Bohin Manor

Tadeusz Konwicki, Author, Richard Lourie, Translator Farrar Straus Giroux $19.95 (240p) ISBN 978-0-374-11523-4
Against an ironically luxuriant late-19th-century atmosphere, Konwicki's disturbing parable fuses elements of old-fashioned romance, phantasmagoria and premonitory fable. The author/narrator portrays his Lithuanian Polish grandmother, Helena Konwicka, as a young woman torn between her fiance, a stuffy, conventional count, and a magnetic Jewish wanderer and political activist. Her anti-Semitic prejudices surface, but love wins out--or almost does. When Helena announces that she's pregnant, her graying father, who hasn't spoken a word since the failed Polish uprising of 1863, brings this somnambulistic drama to a jolting finale. Musically mixing memory and foreboding, Konwicki ( Moonrise, Moonset ) peoples his brooding landscape with two future despots: the young Hitler (here called Schicklgruber), and Stalin (here Police Chief Dzhugashvili, whose chief delight is arresting nationalists and liberals). Poet Alexander Pushkin, seeking a home among the Poles, and military hero Adam Mickiewicz also figure in the plot. (July)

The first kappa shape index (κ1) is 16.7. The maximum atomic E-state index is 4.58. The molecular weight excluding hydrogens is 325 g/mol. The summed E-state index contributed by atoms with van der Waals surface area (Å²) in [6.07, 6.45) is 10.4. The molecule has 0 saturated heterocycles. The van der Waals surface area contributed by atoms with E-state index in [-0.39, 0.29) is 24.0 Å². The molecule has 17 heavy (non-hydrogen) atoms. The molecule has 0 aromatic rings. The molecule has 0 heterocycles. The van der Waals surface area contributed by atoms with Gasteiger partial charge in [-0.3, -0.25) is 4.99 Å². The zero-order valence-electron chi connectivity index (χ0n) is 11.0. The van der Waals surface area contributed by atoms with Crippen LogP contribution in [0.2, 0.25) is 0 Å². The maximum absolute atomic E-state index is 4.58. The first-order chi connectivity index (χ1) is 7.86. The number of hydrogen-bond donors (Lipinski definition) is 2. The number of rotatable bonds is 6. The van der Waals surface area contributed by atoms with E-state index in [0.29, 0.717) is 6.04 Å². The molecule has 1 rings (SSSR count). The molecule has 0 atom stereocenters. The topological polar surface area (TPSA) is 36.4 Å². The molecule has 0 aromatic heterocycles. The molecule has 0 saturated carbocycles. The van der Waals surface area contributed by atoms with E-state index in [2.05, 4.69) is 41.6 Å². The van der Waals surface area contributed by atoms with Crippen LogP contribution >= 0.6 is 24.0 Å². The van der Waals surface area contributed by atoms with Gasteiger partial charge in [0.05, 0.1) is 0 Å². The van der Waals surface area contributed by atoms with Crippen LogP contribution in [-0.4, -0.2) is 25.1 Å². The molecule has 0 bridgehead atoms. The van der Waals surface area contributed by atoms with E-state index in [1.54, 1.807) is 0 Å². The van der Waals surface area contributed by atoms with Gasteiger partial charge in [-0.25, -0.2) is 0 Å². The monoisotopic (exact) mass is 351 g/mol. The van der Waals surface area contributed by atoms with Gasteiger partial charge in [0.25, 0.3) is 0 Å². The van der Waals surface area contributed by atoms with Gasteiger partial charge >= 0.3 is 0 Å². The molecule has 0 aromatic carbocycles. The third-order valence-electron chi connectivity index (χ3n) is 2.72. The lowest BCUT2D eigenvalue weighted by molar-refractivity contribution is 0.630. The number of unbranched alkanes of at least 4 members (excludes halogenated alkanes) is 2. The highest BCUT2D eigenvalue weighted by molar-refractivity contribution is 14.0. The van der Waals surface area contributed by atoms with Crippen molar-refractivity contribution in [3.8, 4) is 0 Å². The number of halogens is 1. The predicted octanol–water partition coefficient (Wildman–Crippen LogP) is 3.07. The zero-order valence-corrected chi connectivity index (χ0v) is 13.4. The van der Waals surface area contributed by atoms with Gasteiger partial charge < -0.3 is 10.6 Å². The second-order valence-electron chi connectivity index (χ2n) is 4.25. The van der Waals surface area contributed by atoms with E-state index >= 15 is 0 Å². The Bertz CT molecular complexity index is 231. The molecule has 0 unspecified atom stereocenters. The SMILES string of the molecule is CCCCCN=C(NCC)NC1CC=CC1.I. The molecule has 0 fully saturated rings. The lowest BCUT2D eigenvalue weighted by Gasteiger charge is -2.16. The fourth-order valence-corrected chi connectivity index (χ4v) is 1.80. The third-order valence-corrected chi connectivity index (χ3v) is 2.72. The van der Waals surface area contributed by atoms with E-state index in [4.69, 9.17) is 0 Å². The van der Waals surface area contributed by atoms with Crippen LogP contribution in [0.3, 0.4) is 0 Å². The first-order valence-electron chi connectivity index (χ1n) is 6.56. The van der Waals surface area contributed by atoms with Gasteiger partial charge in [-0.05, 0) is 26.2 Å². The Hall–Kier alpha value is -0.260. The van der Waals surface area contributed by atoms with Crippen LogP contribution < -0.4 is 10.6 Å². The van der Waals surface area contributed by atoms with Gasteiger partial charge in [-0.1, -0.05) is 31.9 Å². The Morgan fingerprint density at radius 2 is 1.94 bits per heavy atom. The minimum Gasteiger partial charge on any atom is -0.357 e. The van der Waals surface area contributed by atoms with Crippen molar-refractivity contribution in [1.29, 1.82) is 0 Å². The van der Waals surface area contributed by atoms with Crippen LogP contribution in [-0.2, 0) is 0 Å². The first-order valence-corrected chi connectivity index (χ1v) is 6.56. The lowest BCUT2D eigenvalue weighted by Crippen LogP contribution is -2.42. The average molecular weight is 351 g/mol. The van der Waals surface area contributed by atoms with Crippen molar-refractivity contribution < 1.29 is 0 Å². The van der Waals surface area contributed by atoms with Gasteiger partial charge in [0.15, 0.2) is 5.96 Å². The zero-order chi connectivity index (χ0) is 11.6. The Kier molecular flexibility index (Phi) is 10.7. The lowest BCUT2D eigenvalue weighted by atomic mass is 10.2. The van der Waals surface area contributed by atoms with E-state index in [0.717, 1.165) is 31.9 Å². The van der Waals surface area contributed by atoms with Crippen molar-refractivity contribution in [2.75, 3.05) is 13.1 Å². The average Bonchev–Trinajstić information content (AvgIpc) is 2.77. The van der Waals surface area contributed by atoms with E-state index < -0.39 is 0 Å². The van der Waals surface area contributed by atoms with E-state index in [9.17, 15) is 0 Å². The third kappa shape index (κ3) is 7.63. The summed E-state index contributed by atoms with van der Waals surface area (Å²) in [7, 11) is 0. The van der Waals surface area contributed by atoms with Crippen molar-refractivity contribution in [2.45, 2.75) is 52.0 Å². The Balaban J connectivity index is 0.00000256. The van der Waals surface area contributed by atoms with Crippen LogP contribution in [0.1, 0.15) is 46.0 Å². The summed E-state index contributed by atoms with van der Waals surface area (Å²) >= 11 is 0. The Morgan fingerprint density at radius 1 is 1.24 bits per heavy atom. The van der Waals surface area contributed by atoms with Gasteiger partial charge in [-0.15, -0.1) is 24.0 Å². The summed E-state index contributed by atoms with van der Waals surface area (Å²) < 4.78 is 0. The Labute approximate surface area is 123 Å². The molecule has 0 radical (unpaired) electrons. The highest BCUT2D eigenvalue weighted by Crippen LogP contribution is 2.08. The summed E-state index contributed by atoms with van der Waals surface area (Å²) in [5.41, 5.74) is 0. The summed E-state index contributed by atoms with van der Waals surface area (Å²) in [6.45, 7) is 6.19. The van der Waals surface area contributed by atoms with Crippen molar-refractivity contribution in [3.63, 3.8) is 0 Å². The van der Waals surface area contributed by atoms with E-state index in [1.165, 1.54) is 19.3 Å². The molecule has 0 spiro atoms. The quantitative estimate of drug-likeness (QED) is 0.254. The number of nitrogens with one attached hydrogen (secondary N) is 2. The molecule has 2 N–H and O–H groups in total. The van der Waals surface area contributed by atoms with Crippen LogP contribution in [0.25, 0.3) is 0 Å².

Reviewed on: 03/31/1990
Release date: 04/01/1990
Genre: Fiction
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